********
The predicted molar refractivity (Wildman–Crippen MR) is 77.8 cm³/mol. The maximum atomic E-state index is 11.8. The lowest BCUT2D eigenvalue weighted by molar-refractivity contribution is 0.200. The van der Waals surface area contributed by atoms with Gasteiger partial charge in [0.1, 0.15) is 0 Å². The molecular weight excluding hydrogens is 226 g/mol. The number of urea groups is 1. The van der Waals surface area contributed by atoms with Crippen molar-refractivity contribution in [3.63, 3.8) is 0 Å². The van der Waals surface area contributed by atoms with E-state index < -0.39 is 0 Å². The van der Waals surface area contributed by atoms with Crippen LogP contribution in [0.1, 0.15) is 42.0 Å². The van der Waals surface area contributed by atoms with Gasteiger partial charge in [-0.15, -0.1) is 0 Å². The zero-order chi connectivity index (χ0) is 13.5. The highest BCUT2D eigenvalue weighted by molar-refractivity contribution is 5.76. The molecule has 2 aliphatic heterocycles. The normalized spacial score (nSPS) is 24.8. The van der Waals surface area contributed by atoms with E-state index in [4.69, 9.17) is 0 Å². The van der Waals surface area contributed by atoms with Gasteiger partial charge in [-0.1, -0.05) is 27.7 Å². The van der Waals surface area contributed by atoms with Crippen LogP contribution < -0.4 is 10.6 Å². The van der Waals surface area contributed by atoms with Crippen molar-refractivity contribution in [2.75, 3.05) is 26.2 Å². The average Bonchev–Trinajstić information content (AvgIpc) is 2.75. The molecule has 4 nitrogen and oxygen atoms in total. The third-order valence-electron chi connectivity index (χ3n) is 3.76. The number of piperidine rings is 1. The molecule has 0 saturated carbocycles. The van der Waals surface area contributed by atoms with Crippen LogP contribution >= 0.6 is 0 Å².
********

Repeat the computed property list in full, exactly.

The predicted molar refractivity (Wildman–Crippen MR) is 77.8 cm³/mol. The maximum atomic E-state index is 11.8. The lowest BCUT2D eigenvalue weighted by molar-refractivity contribution is 0.200. The van der Waals surface area contributed by atoms with Gasteiger partial charge in [0.1, 0.15) is 0 Å². The molecular weight excluding hydrogens is 226 g/mol. The number of urea groups is 1. The van der Waals surface area contributed by atoms with Crippen molar-refractivity contribution in [3.63, 3.8) is 0 Å². The van der Waals surface area contributed by atoms with E-state index < -0.39 is 0 Å². The van der Waals surface area contributed by atoms with Crippen LogP contribution in [0.1, 0.15) is 42.0 Å². The van der Waals surface area contributed by atoms with Gasteiger partial charge in [-0.15, -0.1) is 0 Å². The zero-order chi connectivity index (χ0) is 13.5. The highest BCUT2D eigenvalue weighted by molar-refractivity contribution is 5.76. The molecule has 2 aliphatic heterocycles. The normalized spacial score (nSPS) is 24.8. The van der Waals surface area contributed by atoms with E-state index in [4.69, 9.17) is 0 Å². The van der Waals surface area contributed by atoms with Gasteiger partial charge in [-0.1, -0.05) is 27.7 Å². The van der Waals surface area contributed by atoms with Crippen LogP contribution < -0.4 is 10.6 Å². The van der Waals surface area contributed by atoms with Crippen molar-refractivity contribution in [2.75, 3.05) is 26.2 Å². The average Bonchev–Trinajstić information content (AvgIpc) is 2.75. The molecule has 4 nitrogen and oxygen atoms in total. The third-order valence-electron chi connectivity index (χ3n) is 3.76. The number of piperidine rings is 1. The molecule has 0 saturated carbocycles. The van der Waals surface area contributed by atoms with Crippen LogP contribution >= 0.6 is 0 Å².